Yoko Ono

odyssey of a cockroach


Exploration of Odyssey of a Cockroach by luke kurtis

"The lowly cockroach is the Einstein of the insect world."
-Jon Gudegast, entomologist

The Cockroach: New York City's most reviled resident. And yet, perhaps, it is the most resilient among us. It is for this reason that Yoko Ono has chosen the cockroach as the theme of her current gallery exhibition, Odyssey Of A Cockroach, at New York's Deitch Projects. The idea of the cockroach, as an insect in general, isn't as far removed from Ono's work as you might at first suspect. Her 1970 film Fly depicts various flies exploring a nude female body. And fly, both as a work and a concept, is also directly related to many other facets of Ono's work. Also, in 1998, the Serge Ziegler Galerie of Zürich, Switzerland hosted Ono's solo show Crickets: Works from '58 - '98. So, there are plenty of precedents that immediately contextualize Odyssey Of A Cockroach within Ono's oeuvre.

But the show isn't about insects as much as it is about human experience. By "decid[ing] to be a cockroach for a day" (qtd. from the press release), Ono is, in effect, making an attempt to look at human culture, here represented by New York City, as an "outsider". Certainly, no perfectly objective stance can be assumed-and I think someone as clearly post-modern as Yoko would agree-but perfect objectivity isn't the point. Different perspectives, even if highly subjective, can help provide clarity in any given situation. And that is what Ono is getting at here.

The gallery itself is not new to Ono. In 1998, she held Ex It at Deitch Projects. The space-which is basically a large garage-has since been slightly renovated, yet still retains the rustic atmosphere that so complimented Ex It. And like Ex It, Odyssey Of A Cockroach is a singular, conceptual installation piece. Indeed, this type of work is most conducive to the gallery. The very tall walls of the entire gallery are covered in monumental reproductions of Ono's photographs of various city scenes in New York. This provides the visual backdrop of the entire installation, as well as contextualizes certain thematic elements.

When entering the space, the first object one encounters is what, initially, seems to be merely a large, silver cage. Rectangular in shape, one end is raised, allowing the visitor to enter. The far side of the cage contains a haphazard pile of books (in effect, this configuration of books is not dissimilar to certain past installations of Ono's Cleaning Piece, 1996). Hanging along the sides of the cage-both on the inside and the outside-are various posters, some familiar Ono staples (i.e., the infamous bloodstained glasses image from the From My Window series of 1981, and the equally well known War Is Over poster first shown in 1969). As for the cage itself… we'll let that rest for a moment.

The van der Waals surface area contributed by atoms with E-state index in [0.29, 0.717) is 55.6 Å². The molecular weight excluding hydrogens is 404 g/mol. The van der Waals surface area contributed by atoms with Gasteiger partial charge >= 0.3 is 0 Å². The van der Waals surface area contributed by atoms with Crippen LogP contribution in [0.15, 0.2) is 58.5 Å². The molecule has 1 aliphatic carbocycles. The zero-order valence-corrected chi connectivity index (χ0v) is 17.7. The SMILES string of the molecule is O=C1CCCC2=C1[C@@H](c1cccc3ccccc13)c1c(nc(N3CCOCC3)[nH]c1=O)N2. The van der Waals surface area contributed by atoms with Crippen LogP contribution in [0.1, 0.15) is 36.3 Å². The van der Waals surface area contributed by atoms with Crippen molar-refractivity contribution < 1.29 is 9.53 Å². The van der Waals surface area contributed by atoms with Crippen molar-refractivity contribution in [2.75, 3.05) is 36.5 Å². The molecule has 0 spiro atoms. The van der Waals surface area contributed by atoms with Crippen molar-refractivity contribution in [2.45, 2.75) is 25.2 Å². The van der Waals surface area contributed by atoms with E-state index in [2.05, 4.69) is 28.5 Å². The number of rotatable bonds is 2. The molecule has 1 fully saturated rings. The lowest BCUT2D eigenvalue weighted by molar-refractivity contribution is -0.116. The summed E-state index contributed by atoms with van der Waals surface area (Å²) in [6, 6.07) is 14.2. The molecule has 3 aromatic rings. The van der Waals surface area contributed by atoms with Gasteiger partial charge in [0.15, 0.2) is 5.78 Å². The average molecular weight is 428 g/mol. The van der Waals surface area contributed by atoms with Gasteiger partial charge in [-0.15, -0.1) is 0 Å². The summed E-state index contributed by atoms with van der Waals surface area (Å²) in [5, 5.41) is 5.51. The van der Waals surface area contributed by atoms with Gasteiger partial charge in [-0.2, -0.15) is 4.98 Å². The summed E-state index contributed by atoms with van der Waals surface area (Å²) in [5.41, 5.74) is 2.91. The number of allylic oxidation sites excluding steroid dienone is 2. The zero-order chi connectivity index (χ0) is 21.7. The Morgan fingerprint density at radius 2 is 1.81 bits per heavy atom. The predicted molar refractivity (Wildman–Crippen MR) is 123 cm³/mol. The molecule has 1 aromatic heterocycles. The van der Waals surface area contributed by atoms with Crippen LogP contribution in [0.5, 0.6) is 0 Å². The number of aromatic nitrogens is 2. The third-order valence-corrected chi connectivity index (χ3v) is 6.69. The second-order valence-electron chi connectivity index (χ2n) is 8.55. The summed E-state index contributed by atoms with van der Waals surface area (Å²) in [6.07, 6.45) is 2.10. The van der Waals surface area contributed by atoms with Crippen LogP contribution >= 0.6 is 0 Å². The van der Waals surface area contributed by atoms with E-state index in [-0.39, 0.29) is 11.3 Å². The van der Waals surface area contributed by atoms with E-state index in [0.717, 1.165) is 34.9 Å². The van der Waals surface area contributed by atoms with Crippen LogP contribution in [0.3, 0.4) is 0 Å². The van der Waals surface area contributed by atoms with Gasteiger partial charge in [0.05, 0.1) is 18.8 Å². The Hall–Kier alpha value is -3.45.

To the right of the large cage is a simple, yet somewhat perplexing, piece. There is a large rug stretched across the floor. Situated on one end of this rug is a large, full-length mirror frame-only a frame (mirrors a common Ono motif, i.e., Exhibit P: mirror (1993) of Ono's Family Album series, the early Self Portrait (1965), and A Box of Smile, first created in 1967). A similar piece is found on a small upper level of the gallery. This time we find a very stylized vanity with mirror (but, again, only the frame of the mirror is present). However, the chair that accompanies the vanity is mounted with a small mirror (that, this time, is present). But what of the "missing" mirrors? The reflection one usually expects to find is gone. So, on a playful level, Ono is toying with our expectations. But doesn't it also suggest that-and remember, this is all from the perspective of a cockroach-a reflection is a meaningless, vanity-laden thing? As a cockroach do we need to look at our self? What function do mirrors really provide in society?

Another repeated element of Odyssey Of A Cockroach is a table. There are three of them, all covered in maps. A few small, red pin-flags are stuck into the surface of the map. And above each table is a distinct light source (some of the lamps hang above, some sit on the table). The overall appearance is of strategy and planning for, presumably, war. This is accented by the presence of barbed wire wrapped around the gallery railing. Inkpads and stamps are also present on the tables. The stamps read, "IMAGINE PEACE". Visitors are invited to cover the maps with this stamp, to deliver a message of peace, and to-ultimately-stamp out war. Each table also contains a drawer that the viewer may open. Inside are a variety of objects. There are more stamp pads and stamps, as well as small pieces of paper. Some of them bear Ono's statement about the exhibition (which was also available in the press release), while others bear a quote from Hermann Goering, Hitler's Reich-Marshall at the Nuremberg Trials after World War II. On the floor, to the side of each table, is a large trash can/bucket filled with buttons for visitors to take, which read, "IMAGINE PEACE". You can stamp peace across the land via the maps at the show, and you can spread peace across the city as you wear the button into the streets.


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© Sari Gurney
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